Architect. Chef. Surgeon. Shoe Designer.
Those are big dreams for any kid. But especially for the “Dreamers,” the 60 or so eighth graders I’ve been working with in the I Have A Dream program.
You can’t be what you don’t see. If no one in your family ever went to college, or graduated high school, if you seldom or never see someone like you in a professional career or in a leadership position, then you can’t see yourself doing it either.
That’s what we’re hoping to do with our Career Club for our Dreamers – showing them what’s possible. This past semester we’ve been providing them with career shadow opportunities, going on site and doing actual work with a mentor. It wouldn’t be possible without friends, colleagues and community leaders who have given their time to mentor and connect us with opportunities for our kids.
I was lucky as a kid that I had automatic career shadowing. My Dad was the publisher of our small town’s weekly newspaper, and as early as I could remember, I would go with him to his office, and play with the ink stamps and Underwood typewriters, and go into the dark room with its cool red light and strange chemically smell. I also got to tag along sometimes when he had to speak to the mayor, or the police chief. While I didn’t think much about it at the time, I now know that the exposure I had created a sense that such things were not just possible, but normal.
Exposure is one of the necessary ingredients that children (= people!) need to succeed against obstacles. Former Governor of Oregon Barbara Roberts, speaking at a conference on women leadership, said
Growing up in a rural Oregon town, she said, she saw no examples of women leaders around her; no women held elective office in her community, none were on the news, none held influential jobs. It was as a Girl Scout working on a merit badge in women’s history that she went to her local library and read about women like Susan B. Anthony and Eleanor Roosevelt.
Along with exposure, the other critical ingredient is encouragement. The lack of representation of women and minorities at the highest levels of leadership results from a lack of exposure and encouragement. A recent report just published called Girls Just Wanna Not Run, by Jennifer Lawless at the Women & Politics Institute outlined the reasons young girls and young women don’t run for public office, including
- Young men are more likely than young women to be socialized by their parents to think about politics as a career path.
- From their school experiences to their peer associations to their media habits, young women tend to be exposed to less political information and discussion than do young men.
- Young women are less likely than young men to receive encouragement to run for office – from anyone.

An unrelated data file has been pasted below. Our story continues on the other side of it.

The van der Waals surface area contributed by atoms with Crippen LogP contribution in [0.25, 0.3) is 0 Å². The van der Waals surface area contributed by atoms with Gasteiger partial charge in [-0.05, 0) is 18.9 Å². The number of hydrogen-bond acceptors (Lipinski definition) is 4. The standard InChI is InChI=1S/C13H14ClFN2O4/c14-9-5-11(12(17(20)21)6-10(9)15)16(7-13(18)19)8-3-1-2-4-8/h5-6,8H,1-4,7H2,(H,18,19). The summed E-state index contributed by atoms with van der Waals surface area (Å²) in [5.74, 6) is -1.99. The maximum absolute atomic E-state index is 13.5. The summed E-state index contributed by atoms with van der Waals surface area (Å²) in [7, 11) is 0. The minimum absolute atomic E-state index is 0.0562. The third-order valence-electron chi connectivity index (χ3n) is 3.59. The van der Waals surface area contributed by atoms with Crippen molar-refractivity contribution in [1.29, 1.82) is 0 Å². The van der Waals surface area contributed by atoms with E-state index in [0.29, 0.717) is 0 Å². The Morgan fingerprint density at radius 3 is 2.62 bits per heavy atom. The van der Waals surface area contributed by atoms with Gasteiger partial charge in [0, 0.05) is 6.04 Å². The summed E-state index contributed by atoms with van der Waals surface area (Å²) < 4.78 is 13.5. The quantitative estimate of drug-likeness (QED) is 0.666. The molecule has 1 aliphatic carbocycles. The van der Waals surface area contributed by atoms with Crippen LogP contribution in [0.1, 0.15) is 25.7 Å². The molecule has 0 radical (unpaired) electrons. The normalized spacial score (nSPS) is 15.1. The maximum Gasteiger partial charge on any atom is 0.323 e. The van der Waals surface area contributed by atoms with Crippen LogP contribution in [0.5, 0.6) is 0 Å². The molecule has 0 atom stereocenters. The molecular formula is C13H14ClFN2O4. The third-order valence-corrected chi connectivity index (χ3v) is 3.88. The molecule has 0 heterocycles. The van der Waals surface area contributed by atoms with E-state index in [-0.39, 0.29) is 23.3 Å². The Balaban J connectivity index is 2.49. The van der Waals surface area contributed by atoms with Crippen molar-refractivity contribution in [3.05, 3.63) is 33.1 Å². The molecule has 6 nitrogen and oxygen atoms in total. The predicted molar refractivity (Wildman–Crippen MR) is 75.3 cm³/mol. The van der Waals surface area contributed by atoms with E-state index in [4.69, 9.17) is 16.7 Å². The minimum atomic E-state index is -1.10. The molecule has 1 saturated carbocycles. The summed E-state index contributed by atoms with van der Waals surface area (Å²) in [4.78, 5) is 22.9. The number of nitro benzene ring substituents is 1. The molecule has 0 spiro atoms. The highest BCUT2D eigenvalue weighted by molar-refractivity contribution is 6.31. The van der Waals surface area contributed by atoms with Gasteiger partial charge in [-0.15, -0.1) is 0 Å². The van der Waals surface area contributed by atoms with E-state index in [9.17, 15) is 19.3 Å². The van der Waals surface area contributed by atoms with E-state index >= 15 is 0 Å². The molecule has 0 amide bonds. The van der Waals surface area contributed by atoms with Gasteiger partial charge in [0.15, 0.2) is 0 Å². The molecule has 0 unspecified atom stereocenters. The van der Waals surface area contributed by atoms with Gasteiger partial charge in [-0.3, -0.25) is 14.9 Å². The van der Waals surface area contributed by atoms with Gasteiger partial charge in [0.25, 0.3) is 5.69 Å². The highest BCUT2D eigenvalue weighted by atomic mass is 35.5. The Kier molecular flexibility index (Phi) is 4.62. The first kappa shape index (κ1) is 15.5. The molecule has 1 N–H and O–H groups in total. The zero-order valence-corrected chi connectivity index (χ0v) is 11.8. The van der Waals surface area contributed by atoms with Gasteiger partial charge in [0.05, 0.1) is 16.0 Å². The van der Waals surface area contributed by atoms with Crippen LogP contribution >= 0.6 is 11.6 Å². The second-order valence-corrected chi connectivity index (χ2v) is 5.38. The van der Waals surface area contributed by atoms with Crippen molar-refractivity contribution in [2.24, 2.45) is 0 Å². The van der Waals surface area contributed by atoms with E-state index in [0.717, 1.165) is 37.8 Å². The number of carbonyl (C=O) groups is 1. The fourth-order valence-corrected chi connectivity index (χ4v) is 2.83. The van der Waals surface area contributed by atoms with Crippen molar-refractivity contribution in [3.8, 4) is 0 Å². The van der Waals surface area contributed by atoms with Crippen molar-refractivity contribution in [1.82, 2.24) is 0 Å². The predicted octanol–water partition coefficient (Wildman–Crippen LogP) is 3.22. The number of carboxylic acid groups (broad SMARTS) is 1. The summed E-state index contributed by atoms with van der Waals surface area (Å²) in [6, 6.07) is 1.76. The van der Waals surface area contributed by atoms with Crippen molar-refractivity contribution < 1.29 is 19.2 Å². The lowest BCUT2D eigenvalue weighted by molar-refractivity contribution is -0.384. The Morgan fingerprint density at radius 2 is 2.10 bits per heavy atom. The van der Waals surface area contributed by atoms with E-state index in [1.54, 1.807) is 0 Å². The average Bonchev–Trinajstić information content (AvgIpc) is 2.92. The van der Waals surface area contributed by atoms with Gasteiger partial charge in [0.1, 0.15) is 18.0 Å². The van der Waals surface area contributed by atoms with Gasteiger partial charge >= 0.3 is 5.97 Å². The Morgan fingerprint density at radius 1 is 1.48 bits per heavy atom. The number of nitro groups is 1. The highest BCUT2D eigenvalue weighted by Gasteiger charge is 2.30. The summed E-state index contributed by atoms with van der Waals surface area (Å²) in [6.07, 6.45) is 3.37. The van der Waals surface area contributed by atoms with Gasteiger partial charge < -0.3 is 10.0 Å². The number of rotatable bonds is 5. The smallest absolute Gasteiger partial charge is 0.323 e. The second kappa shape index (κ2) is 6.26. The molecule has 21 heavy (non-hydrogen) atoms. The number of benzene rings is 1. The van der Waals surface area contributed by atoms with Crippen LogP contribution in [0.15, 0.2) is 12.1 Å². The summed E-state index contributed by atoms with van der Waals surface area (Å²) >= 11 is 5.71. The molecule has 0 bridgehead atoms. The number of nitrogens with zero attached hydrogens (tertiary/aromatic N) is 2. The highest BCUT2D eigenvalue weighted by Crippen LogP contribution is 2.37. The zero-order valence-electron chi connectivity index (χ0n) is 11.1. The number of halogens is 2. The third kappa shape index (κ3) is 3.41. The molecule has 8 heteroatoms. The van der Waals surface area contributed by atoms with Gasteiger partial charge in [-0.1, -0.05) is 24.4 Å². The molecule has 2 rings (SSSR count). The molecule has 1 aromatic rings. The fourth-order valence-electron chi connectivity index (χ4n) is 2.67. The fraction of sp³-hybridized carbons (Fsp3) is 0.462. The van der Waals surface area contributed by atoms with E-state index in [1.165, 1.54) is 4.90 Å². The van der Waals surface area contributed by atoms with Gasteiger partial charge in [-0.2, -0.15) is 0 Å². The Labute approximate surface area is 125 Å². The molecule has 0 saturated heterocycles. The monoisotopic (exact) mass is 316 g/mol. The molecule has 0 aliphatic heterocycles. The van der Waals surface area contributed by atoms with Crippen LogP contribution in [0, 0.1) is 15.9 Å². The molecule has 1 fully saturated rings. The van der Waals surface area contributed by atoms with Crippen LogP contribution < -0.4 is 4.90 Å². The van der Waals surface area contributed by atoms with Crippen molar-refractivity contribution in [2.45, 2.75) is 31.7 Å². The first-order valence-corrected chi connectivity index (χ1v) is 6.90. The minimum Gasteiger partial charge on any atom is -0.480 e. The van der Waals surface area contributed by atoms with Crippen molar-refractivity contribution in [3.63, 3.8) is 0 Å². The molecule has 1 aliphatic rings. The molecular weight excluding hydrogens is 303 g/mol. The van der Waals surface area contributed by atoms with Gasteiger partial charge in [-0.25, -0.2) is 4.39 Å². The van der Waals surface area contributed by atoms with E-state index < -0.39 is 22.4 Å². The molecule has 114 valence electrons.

- Young women are less likely than young men to think they will be qualified to run for office, even once they are established in their careers.
But exposure and encouragement is not enough. The third ingredient is expectation. Expectations are critical – in both directions. We live in a world in which others’ expectations and perceptions shape our performance and determine our success. Students rise and fall according to the expectations of their teachers. When a teacher believes in a student’s abilities, the student rises to the level of expectation. And of course, more to the point of this post, the opposite is also true: when a teacher, for whatever reason (and often its due to stereotypes and racial and gender bias), does not have high expectations, the student sinks to the level as well.
In their famous study Rosenthal and Jacobson demonstrated the Pygmalion effect, how expectations determine students’ performance. They administered a disguised IQ students to students and kept the results a secret. But they gave a list of names of some students to the teachers, telling them that based on their results, they were expected to do better than their peers. In reality, these students were chosen at random. Yet when the test was administered again, several months later, these students, chosen at random, scored significantly higher on the test: a clear consequence of teacher’s expectations.
This is how privilege accrues privilege, and advantage produces more advantage: expectations actually cause the outcome that confirms the expectation.
The obstacle that our Dreamers and other minority students encounter is an invisible one. It’s not active dissuasion or criticism, though that may be present as well. It’s the absence of expectation. What hurts is not just people thinking you won’t succeed; what hurts it that they don’t think of you at all.
That’s why we’re not just exposing kids to these careers. We’re not just encouraging them to go to college. We’re expecting it.
Watch what you expect from others and from yourself. It just might come true.